The litter-strewn farmland surrounding our accommodation was also excellent for birding and became my local patch for the week. Isabelline Wheatears, Tawny Pipits, Redbacked and Lesser Grey ShrikeBlackheaded Buntings, many Crested and a single Greater Shorttoed Lark, more Golden Orioles in the woodland where I also had MiddleSpotted Woodpecker and the ‘croak’ and ‘whistle’ calls of Thrush Nightingales were often heard.







Much of the rest of my time was spent doing actual holiday stuff as well as looking at gulls, mentioned in the previous post.  Our final day was spent at the legendary Vadu. The drive down was continually interrupted by me pulling over to look at birds: Blackeared WheatearBlackheaded Wagtails and 18 Redfooted Falcons chasing insects kicked up in the wake of a farmer’s tractor were among the highlights, while the non-birding members of our party (i.e. everyone but me) were entertained by the frequent roadside Bee-eaters and Rollers.







The below Short Toed Eagle was a consalation prize along with a pair of Long-Legged Buzzards at a site which I was sure was the Pied Wheatear site, but I’d buggered up the map and sent us to the wrong place, next time…



Ive missed off a few things through lazyness but as ‘not a birding holidays’ go it was pretty good. Thanks to a group of my best friends for your patience xxx

Romania, Juvenile Caspian Gulls

A holiday with friends to the Black Sea coast in the last week of july, my main focus – spending time with beloved girlfriend and friends… But I hoped I’d find time to see some brand new Caspian gulls. I basically got away with a few mornings and an afternoon of standing around throwing bread and looking deranged and attracting attention from gangs of drunken Romanian teenagers.

Between Mamaia, Constanta and Vadu I saw plenty, there are many more photos than this but i thought i’d just give a range.  Some individuals were incredible, some were abit up and down in terms of looks but but all show how variable they can be. The most constant features were expression, finer fringing to scapulars and coverts, finely patterned greater coverts (with a few execptions) nice dark thumbnail tertials and lightly barred or pure white axilleries, even on most of the darker birds, scroll down and enjoy.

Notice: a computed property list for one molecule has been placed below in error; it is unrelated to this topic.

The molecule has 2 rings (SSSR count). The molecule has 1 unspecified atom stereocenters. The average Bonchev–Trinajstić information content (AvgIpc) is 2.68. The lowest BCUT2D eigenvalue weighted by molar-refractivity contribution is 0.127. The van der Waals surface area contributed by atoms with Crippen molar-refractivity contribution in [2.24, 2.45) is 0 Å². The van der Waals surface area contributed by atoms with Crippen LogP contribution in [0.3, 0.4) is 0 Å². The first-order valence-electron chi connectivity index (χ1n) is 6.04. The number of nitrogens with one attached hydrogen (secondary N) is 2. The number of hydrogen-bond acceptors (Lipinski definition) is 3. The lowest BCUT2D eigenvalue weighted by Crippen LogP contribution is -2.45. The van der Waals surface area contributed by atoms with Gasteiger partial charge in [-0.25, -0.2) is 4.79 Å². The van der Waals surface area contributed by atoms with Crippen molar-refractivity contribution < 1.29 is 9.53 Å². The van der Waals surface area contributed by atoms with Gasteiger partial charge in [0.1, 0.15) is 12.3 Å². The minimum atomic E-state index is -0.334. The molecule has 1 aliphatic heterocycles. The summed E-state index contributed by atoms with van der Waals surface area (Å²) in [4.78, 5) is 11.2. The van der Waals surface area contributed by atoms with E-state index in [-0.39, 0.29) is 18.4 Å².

Above, juvenile Yellow-Legged Gull, ringed at Constanta harbour. these birds were generally alot darker with more broad notching to the greater coverts and broader fringing to scapulars etc.

Below are some Adult Caspian Gulls from Vadu beach, most showed a yellowish tinge to the legs but some where dull grey/pink, and a variation in iris tone/darkness






I may go back in winter!!!

More juv Yellow-Legged Gulls, Thames Barrier Park

A slight increase in numbers of Yellow-Legged Gulls on the Thames this week, I had 10+ birds today with 7 of them juveniles. Low tide is around mid morning currently the light is abit gross.




I wanted to include the below more distant shot in this post. Once your eye is in, these birds are easily picked up even at distance with the clean white in the upper tail and even the expression, bill and head shape are all recognisable in this pic, other juveniles (Herring and LBB) all still appear to have a short p10 and some look like their learning to fly! Also noted today were a couple of juvenile YLGs today with 2 or 3 replaced scapulars already.


This nice juvenile Mediterranean Gull tentatively tried to get involved in the bread fight.




There Back! The first Juvenile Yellow-Legged Gulls of 2018


Its something I look forward to from about the end of May – mid summer influx of Yellow-Legged Gulls from the continent and especially the juvenile birds. Despite a gnarly summer cold myself and Dante un-earthed 4 Juvs and 2 second summer birds at Thames Barrier Park earlier on this evening. With the record for the earliest bird on our part of the Thames being the 1st of July (set by RB) these were almost a week late, better late than never.




Two individuals were particularly interested in the bread however the two others made brief appearances only. The below Adult Mediterranean Gull was an added bonus.


I guess you can expect more ylgs over the next month or so but ill try and keep them to a minimum.